Week 27: The Six Sense Spheres

This week’s chapter and talk on the five aggregates focus on how the aggregates enable us to understand and utilize our concept of “self”. Joseph initially discusses impermanence and dukkha as understood through knowledge of the aggregates. He goes on to elaborate on the ways in which we identify with our sense of self. He speaks of the “complacency” in our observation of and identification with the body: he points to the seduction of thoughts and feelings. Finally he leads us to the Buddha’s teachings on deconstructing the concept of “self”. 

Discussion:

Joseph suggests that sense consciousness is dependent on a sense object, it’s sense base, and attention.  Yet, can we experience any sense consciousness without including the Mind Sphere? The Tongue + Lasagna + Attention = Taste-Consciousness. Yet what about our mind's memories and references with Italian food, spices, pasta, cheeses? Do these not play a key role in our knowing, our consciousness, of this present-moment taste? Also, from personal experience, under what circumstances can sense-consciousness happen without the mind sphere?

Joseph suggests that the way to let go, to unclench, is to essentially feel the hot coal burning in our hand - and you will drop it automatically.  When we are mindful of a sense door opening and the fetter we attach to it, he says to go deep into our energetic experience to find the hot coal. Question: What tricks do you use, what mechanism do you have to avoid going deep, to satisfy your aversion to feeling the burn of this particular moment?

Announce them as present on the site. They are personally challenging and very practical.  Try just one.... or more.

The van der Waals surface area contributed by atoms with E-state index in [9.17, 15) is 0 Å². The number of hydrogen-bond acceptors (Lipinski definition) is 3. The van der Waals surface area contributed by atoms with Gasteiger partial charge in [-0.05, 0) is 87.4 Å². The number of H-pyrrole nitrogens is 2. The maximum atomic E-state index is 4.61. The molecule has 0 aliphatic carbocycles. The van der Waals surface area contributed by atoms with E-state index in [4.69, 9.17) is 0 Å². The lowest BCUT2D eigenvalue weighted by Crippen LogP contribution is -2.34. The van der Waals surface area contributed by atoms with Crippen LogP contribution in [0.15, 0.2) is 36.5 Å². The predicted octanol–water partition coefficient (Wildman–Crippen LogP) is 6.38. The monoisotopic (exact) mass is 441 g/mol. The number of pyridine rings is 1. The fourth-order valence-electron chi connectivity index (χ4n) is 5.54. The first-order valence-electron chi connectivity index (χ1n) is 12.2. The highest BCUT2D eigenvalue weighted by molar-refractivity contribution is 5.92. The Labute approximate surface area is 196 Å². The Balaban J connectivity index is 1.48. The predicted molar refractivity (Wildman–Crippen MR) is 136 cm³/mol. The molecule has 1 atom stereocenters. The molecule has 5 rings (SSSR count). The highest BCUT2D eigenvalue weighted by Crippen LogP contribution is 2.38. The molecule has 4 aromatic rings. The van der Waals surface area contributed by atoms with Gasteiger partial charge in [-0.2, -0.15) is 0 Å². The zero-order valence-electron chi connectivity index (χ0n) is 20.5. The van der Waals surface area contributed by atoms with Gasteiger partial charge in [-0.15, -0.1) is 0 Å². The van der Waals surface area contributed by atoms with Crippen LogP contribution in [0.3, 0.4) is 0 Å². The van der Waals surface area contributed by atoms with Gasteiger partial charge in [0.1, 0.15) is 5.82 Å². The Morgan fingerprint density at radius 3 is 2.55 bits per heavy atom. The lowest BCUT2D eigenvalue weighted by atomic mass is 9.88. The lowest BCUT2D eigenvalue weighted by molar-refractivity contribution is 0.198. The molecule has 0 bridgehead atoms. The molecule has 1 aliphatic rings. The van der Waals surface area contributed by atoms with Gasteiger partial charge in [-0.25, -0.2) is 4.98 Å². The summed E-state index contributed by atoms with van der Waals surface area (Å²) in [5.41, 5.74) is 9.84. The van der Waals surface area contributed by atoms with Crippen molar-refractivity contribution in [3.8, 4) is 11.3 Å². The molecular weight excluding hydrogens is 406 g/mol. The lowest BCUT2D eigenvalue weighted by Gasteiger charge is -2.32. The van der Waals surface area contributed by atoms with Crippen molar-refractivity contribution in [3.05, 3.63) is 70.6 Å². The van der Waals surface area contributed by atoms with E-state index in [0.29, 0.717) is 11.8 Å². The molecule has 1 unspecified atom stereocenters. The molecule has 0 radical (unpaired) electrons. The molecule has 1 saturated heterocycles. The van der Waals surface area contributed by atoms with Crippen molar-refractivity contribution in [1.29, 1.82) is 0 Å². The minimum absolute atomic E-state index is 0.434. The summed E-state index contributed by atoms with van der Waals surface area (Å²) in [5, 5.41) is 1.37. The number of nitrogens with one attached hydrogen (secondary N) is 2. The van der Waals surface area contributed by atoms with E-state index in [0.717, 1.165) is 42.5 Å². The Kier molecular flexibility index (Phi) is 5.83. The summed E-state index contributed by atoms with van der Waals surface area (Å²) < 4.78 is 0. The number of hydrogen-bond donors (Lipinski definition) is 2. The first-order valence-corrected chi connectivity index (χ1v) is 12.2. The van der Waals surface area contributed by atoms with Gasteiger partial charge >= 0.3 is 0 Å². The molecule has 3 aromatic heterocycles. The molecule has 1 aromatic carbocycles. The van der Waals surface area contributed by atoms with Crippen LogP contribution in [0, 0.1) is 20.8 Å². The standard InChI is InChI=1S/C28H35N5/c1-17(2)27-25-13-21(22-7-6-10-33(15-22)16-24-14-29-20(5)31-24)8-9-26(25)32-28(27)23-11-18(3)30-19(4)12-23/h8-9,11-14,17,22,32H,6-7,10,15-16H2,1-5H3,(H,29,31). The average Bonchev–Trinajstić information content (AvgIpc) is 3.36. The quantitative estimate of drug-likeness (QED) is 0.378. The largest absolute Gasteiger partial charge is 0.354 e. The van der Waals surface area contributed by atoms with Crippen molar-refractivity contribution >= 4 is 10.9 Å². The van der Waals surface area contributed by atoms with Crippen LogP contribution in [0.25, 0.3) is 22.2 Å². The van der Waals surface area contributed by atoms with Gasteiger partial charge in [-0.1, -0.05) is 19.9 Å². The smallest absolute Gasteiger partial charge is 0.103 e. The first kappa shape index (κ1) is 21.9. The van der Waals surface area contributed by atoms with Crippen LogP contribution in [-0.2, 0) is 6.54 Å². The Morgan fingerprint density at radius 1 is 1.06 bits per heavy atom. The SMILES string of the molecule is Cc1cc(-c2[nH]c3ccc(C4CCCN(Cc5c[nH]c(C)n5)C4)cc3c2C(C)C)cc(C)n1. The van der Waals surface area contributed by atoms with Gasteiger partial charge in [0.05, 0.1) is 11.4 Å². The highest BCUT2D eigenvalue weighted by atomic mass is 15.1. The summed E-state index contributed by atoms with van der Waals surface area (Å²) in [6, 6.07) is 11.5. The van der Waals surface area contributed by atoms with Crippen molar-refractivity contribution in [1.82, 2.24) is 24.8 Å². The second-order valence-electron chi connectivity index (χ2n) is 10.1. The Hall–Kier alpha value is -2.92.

Practices:

1. Dharma Scavenger Hunt.  Make a checklist of the 6 Sense Spheres.  Include room for the object and base, and the fetter (the shackle) that arises.  This week, be sure to be mindful of both a pleasant and unpleasant occurrence for each sphere. Note what arises as consciousness, as your knowing, and also what Mind factors come to play.  You can set up these experiences: a favorite delicacy followed by something truly awful (cold refried beans!). Something lovely, and something almost painful. A hot shower… then an icy cold shower. Notice 1 minute after the experience has passed if what had arisen is now completely gone, perhaps replaced by an unexpected thought or sensation.  What are your fetters as you just imagine doing this?

2. Practice letting the River be on it’s own, without pushing it.  This week try three times to NOT contribute, to not speak up in conversation or not put in your two cents. Notice how things go for the conversation or activity, and what you experience for yourself at that moment and at the end of the conversation or activity.

3. Find the Burning Coal. Five times this week, become mindful of a fetter, a shackle, and feel that experience physically and energetically. Do not just label it, do not just identify it, do not just judge it in order to avoid experiencing it. Stay with the energetic feeling of it, however uncomfortable or pleasing. What is that feeling? How many times have you felt it before? What's below it? Can you find the deep suffering that it really is? Can you admit its impact on your life? Can you let go of this burning, can you drop the knife? If you find yourself not going deep, what did you use to end the search?